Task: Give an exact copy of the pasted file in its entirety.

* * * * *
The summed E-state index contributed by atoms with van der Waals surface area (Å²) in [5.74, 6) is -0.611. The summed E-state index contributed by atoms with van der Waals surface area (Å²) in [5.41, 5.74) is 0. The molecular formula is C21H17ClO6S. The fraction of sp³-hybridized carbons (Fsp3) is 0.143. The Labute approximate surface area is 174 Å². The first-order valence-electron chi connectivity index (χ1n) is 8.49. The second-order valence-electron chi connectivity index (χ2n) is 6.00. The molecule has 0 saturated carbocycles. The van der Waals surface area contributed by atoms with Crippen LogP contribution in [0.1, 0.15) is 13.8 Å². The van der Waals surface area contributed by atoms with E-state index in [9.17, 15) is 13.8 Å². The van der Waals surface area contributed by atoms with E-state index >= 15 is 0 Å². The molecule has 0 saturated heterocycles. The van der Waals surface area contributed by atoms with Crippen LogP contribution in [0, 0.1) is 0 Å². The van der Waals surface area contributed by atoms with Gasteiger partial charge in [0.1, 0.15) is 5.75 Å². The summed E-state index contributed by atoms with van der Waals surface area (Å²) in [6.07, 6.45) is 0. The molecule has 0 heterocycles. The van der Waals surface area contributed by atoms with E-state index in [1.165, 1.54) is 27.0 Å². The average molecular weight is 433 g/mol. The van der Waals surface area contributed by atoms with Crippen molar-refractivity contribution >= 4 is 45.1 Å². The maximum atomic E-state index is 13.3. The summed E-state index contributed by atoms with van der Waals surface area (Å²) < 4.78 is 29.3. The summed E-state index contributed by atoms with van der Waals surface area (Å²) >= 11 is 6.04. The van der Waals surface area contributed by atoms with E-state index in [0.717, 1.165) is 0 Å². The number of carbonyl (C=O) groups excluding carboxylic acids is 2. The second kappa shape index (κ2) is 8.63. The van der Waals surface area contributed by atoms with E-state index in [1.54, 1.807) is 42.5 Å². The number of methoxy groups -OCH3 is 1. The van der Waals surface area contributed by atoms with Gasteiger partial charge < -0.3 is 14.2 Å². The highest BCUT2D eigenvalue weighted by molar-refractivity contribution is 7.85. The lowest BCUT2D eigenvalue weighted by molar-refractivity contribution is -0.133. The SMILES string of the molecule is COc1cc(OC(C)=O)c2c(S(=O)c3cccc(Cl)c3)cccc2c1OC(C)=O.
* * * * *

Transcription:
The summed E-state index contributed by atoms with van der Waals surface area (Å²) in [5.74, 6) is -0.611. The summed E-state index contributed by atoms with van der Waals surface area (Å²) in [5.41, 5.74) is 0. The molecular formula is C21H17ClO6S. The fraction of sp³-hybridized carbons (Fsp3) is 0.143. The Labute approximate surface area is 174 Å². The first-order valence-electron chi connectivity index (χ1n) is 8.49. The second-order valence-electron chi connectivity index (χ2n) is 6.00. The molecule has 0 saturated carbocycles. The van der Waals surface area contributed by atoms with Crippen LogP contribution in [0.1, 0.15) is 13.8 Å². The van der Waals surface area contributed by atoms with E-state index in [9.17, 15) is 13.8 Å². The van der Waals surface area contributed by atoms with E-state index >= 15 is 0 Å². The molecule has 0 saturated heterocycles. The van der Waals surface area contributed by atoms with Crippen LogP contribution in [0, 0.1) is 0 Å². The van der Waals surface area contributed by atoms with Gasteiger partial charge in [0.1, 0.15) is 5.75 Å². The summed E-state index contributed by atoms with van der Waals surface area (Å²) in [6.07, 6.45) is 0. The molecule has 0 heterocycles. The van der Waals surface area contributed by atoms with E-state index in [1.165, 1.54) is 27.0 Å². The average molecular weight is 433 g/mol. The van der Waals surface area contributed by atoms with Crippen molar-refractivity contribution >= 4 is 45.1 Å². The maximum atomic E-state index is 13.3. The summed E-state index contributed by atoms with van der Waals surface area (Å²) < 4.78 is 29.3. The summed E-state index contributed by atoms with van der Waals surface area (Å²) >= 11 is 6.04. The van der Waals surface area contributed by atoms with E-state index in [0.717, 1.165) is 0 Å². The number of carbonyl (C=O) groups excluding carboxylic acids is 2. The second kappa shape index (κ2) is 8.63. The van der Waals surface area contributed by atoms with E-state index in [1.54, 1.807) is 42.5 Å². The number of methoxy groups -OCH3 is 1. The van der Waals surface area contributed by atoms with Gasteiger partial charge < -0.3 is 14.2 Å². The highest BCUT2D eigenvalue weighted by molar-refractivity contribution is 7.85. The lowest BCUT2D eigenvalue weighted by molar-refractivity contribution is -0.133. The SMILES string of the molecule is COc1cc(OC(C)=O)c2c(S(=O)c3cccc(Cl)c3)cccc2c1OC(C)=O.